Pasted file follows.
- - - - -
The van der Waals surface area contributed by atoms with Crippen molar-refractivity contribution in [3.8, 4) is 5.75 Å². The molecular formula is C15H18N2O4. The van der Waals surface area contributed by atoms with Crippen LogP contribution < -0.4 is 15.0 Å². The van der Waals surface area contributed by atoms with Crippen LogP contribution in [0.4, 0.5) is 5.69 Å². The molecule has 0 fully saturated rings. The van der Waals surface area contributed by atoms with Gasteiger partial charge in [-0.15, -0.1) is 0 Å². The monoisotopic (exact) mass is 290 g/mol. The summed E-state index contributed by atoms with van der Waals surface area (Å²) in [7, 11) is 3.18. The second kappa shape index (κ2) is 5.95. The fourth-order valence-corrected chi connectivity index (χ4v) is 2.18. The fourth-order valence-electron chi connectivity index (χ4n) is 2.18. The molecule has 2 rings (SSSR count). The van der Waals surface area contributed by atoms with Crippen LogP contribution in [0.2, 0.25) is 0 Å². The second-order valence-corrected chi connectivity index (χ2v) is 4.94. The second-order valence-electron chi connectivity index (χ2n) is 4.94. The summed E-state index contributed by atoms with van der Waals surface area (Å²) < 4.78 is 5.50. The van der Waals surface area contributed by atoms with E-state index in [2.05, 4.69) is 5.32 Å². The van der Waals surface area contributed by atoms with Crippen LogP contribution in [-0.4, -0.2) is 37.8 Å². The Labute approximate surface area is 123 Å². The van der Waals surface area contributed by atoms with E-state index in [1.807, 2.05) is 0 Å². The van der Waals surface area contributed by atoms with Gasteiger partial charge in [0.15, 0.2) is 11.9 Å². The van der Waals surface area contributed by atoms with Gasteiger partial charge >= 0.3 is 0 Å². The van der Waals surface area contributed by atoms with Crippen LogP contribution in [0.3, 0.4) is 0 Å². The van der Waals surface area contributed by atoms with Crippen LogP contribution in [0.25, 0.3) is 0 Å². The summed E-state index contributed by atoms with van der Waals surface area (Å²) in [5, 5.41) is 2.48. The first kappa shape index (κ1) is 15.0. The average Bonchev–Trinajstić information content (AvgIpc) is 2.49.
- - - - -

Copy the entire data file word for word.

The van der Waals surface area contributed by atoms with Crippen molar-refractivity contribution in [3.8, 4) is 5.75 Å². The molecular formula is C15H18N2O4. The van der Waals surface area contributed by atoms with Crippen LogP contribution < -0.4 is 15.0 Å². The van der Waals surface area contributed by atoms with Crippen LogP contribution in [0.4, 0.5) is 5.69 Å². The molecule has 0 fully saturated rings. The van der Waals surface area contributed by atoms with Gasteiger partial charge in [-0.15, -0.1) is 0 Å². The monoisotopic (exact) mass is 290 g/mol. The summed E-state index contributed by atoms with van der Waals surface area (Å²) in [7, 11) is 3.18. The second kappa shape index (κ2) is 5.95. The fourth-order valence-corrected chi connectivity index (χ4v) is 2.18. The fourth-order valence-electron chi connectivity index (χ4n) is 2.18. The molecule has 2 rings (SSSR count). The van der Waals surface area contributed by atoms with Crippen LogP contribution in [0.2, 0.25) is 0 Å². The second-order valence-corrected chi connectivity index (χ2v) is 4.94. The second-order valence-electron chi connectivity index (χ2n) is 4.94. The summed E-state index contributed by atoms with van der Waals surface area (Å²) < 4.78 is 5.50. The van der Waals surface area contributed by atoms with E-state index in [2.05, 4.69) is 5.32 Å². The van der Waals surface area contributed by atoms with Crippen LogP contribution in [-0.4, -0.2) is 37.8 Å². The Labute approximate surface area is 123 Å². The van der Waals surface area contributed by atoms with E-state index in [1.807, 2.05) is 0 Å². The van der Waals surface area contributed by atoms with Gasteiger partial charge in [0.15, 0.2) is 11.9 Å². The van der Waals surface area contributed by atoms with Gasteiger partial charge >= 0.3 is 0 Å². The van der Waals surface area contributed by atoms with Crippen LogP contribution in [0.3, 0.4) is 0 Å². The van der Waals surface area contributed by atoms with Crippen LogP contribution in [0.25, 0.3) is 0 Å². The summed E-state index contributed by atoms with van der Waals surface area (Å²) in [5, 5.41) is 2.48. The first kappa shape index (κ1) is 15.0. The average Bonchev–Trinajstić information content (AvgIpc) is 2.49.